Saturday Citations: Comparing teenagers to bonobos, babies to dogs, ancient cats to modern cats. Plus: Photons!
This week, scientists contemplated teenage hormones, described cat noises, visualized photon entanglement and—oh!—landed on the moon.
Moon popular: The Indian Space Research Organization landed a spacecraft near the moon's south pole this week, deploying the Chandrayan-3 rover just hours later. All scientific instruments in the lander and rover were activated and the mission will begin studying the moon's mineral composition, atmosphere and seismic activity. Notably, Russia's Luna-25 spacecraft, bound for the same lunar region, spun out of control and crashed on the surface just days earlier.
Humans ordinary: There's a longstanding consensus that the adolescent growth spurt is a trait unique to humans. "Yep, we're special, let's close the book on that one," said biologists, slamming it shut with a plume of dust that settled across all of the methodological errors by which they arrived at that conclusion.
A multi-institutional collaborative recently dusted off all those scaling problems and incorrect comparisons between body length and weight, producing a new scale-corrected method. They applied it to a dataset of 258 bonobos (slogan: "Bobobos: Like chimpanzees, but nicer") and found distinct growth spurts in body weight and length in both sexes corresponding with hormonal changes similar to those observed in human teenagers. Data for other primate species also revealed teenage growth spurts and hormonal changes.
So what now, humans, how can you stand apart from all the other primates? Maybe wearing a jaunty little beret or something.
Kitty enigmatic: North Carolina State University researchers studying the internal anatomy of the extinct sabertooth tiger posed a salient question: Did kitty go "meow?" More specifically, they sought to determine via the limited available fossil record evidence whether sabertooths made a "mighty roar" or a "throaty purr." Or (maybe) just articulated the word "meow" in deep British accent. We simply don't know!
There are two groups of modern cats: Felinae little cats, including lynxes, ocelots and domestic cats, which purr; and Pantherinae big cats, including lions and tigers, which roar.
The researchers compared the structure of the sabertooth's larynx and its hyoid bones, which anchor the soft tissues of the larynx, to those of the modern groups, and came to a sciencey conclusion—there is just not enough evidence to determine whether the extinct cat's vocalizations were influenced more by the number of hyoid bones or the structure of the larynx, and therefore whether it purred or roared. They further report that fossil record evidence is inconclusive regarding whether sabertooths used their adorable paws to poke objects on a ledge until they fell to the floor.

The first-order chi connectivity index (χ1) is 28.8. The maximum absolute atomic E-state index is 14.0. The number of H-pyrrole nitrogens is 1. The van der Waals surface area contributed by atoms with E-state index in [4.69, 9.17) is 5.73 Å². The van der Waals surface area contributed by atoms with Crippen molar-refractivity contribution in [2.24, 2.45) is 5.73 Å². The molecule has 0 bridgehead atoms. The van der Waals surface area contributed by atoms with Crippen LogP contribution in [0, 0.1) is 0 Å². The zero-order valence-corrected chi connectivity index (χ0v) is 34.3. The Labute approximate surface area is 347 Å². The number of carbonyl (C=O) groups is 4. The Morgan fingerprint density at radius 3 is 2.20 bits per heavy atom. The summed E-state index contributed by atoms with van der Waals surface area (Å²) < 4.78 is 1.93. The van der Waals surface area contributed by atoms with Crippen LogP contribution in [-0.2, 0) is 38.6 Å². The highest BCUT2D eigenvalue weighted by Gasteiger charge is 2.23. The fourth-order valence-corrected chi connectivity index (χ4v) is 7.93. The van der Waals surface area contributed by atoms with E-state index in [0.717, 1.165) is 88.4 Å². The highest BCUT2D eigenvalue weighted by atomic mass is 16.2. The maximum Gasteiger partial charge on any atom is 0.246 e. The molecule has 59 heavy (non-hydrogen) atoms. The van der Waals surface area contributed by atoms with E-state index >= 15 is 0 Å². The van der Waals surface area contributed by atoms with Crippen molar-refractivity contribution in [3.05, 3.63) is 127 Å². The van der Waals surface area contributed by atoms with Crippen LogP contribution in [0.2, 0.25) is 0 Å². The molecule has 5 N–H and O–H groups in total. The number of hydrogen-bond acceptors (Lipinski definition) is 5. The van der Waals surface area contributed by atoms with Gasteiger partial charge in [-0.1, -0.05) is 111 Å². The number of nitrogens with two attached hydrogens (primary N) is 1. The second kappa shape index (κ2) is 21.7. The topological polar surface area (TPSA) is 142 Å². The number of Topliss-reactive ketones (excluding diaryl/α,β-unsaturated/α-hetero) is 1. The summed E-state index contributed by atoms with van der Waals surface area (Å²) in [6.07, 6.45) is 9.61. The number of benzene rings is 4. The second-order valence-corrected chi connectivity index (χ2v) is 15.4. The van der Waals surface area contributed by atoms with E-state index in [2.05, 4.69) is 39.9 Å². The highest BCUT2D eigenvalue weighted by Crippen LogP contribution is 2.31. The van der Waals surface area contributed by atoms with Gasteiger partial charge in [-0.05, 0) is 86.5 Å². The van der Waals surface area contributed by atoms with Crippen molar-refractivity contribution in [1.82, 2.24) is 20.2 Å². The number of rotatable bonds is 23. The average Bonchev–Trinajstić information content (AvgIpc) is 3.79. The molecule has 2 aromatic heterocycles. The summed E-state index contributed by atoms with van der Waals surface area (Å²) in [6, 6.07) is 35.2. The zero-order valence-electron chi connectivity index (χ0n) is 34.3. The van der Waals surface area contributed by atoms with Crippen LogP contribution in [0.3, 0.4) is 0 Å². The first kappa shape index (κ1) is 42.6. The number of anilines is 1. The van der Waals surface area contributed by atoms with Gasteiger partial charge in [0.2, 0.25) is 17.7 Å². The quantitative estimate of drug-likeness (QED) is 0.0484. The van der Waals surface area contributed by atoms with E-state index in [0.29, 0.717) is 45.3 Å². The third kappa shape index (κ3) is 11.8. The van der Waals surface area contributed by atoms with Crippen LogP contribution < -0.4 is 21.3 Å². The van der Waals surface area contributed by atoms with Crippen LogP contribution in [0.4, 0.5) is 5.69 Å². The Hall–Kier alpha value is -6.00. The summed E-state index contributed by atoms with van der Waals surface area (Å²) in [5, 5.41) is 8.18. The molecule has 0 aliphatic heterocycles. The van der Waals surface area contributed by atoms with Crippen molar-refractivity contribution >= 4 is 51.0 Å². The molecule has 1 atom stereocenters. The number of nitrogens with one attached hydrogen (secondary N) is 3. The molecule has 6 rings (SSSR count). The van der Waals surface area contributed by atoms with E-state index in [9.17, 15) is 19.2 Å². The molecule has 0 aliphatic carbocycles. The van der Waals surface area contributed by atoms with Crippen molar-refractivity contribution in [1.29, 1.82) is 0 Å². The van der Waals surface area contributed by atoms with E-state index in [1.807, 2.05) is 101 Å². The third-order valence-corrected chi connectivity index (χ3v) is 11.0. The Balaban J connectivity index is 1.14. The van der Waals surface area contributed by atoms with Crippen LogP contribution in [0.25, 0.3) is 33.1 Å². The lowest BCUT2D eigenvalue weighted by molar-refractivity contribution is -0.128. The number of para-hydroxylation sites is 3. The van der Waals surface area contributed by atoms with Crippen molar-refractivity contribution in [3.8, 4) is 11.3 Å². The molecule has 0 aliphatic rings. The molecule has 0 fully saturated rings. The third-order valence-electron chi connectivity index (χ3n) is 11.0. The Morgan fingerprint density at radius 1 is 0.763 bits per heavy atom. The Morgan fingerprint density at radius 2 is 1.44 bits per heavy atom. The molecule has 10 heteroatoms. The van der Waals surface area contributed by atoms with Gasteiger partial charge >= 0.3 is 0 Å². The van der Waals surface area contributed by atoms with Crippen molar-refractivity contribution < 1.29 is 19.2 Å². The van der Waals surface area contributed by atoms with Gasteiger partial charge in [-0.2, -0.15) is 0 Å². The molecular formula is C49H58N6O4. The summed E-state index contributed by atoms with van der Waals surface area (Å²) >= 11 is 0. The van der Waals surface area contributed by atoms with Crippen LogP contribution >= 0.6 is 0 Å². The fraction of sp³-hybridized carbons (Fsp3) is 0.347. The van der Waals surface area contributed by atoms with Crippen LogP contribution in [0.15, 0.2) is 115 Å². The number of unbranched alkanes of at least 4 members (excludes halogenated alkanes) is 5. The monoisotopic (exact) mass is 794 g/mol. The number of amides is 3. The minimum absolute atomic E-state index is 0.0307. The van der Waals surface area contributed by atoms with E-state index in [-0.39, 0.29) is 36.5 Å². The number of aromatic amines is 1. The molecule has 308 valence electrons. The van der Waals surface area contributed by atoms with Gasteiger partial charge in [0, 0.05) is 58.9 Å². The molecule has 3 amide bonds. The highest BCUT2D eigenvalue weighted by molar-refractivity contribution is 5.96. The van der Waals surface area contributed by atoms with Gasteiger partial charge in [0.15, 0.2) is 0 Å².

Dogs adorable: What goes on inside the brain of a dog? To egocentric humans, a better question might be, "what goes on inside the brain of a dog when humans are talking to them?" Researchers at Eötvös Loránd University in Hungary conducted an fMRI study that revealed dogs show greater sensitivity to dog-directed speech than adult-directed speech, especially when they hear a woman speaking.
The researchers make a connection between the sensitive neural responses of babies and dogs not just to speech, but a particular style of speaking—exaggerated prosody, familiar to anyone who has ever heard a dog owner saying "Who's a good boy? Who wants a belly rub? Who has a big old belly?" Not only is high prosody easier for both babies and dogs to process, both are particularly attuned to exaggerated prosody in human female voices.
Photons exposed: This story actually has nothing to do with dogs or cats. So as an extension of a cruel, famous thought experiment, imagine you have two entangled Schrodinger's cats. The moment you identify whether one is alive or dead, you instantly discern the state of its entangled partner. This is known as the collapse of a wave function, and knowing the state of two entangled particles is a key to advances in fields like quantum computing.
In previous experimentation, researchers at the University of Ottawa used a projective measurement process to characterize the high-dimensional state of two entangled photons. The method took days to produce a result and required a complex experimental setup that was highly sensitive to noise. The result was essentially a 2D representation from which the researchers had to infer the 3D state of the system. As an exasperated middle-aged man in a commercial from the 1990s would say directly into the camera, "There has to be a better way!"
Now, the team reports the successful visualization of an entangled photon pair in real time. Instead of using a projective measurement approach, they successfully visualized an entangled photon pair in real time using digital holography. They acquired a single image by superimposing the biphotonic state of the system with a known biphotonic reference state.
Analysis of the correlation states of both pairs yielded information including the system's degrees of freedom, entanglement and spatial mode; the method takes minutes to perform and produces highly reliable results. Oh, before you get all excited about the yin-yang imagery the researchers published, that was the on-purpose shape they chose for the photon pump beam; it's not like "empirical evidence of the Chinese concept of opposite but interconnected forces emerging in particle physics" or anything.
Journal information: Nature Photonics
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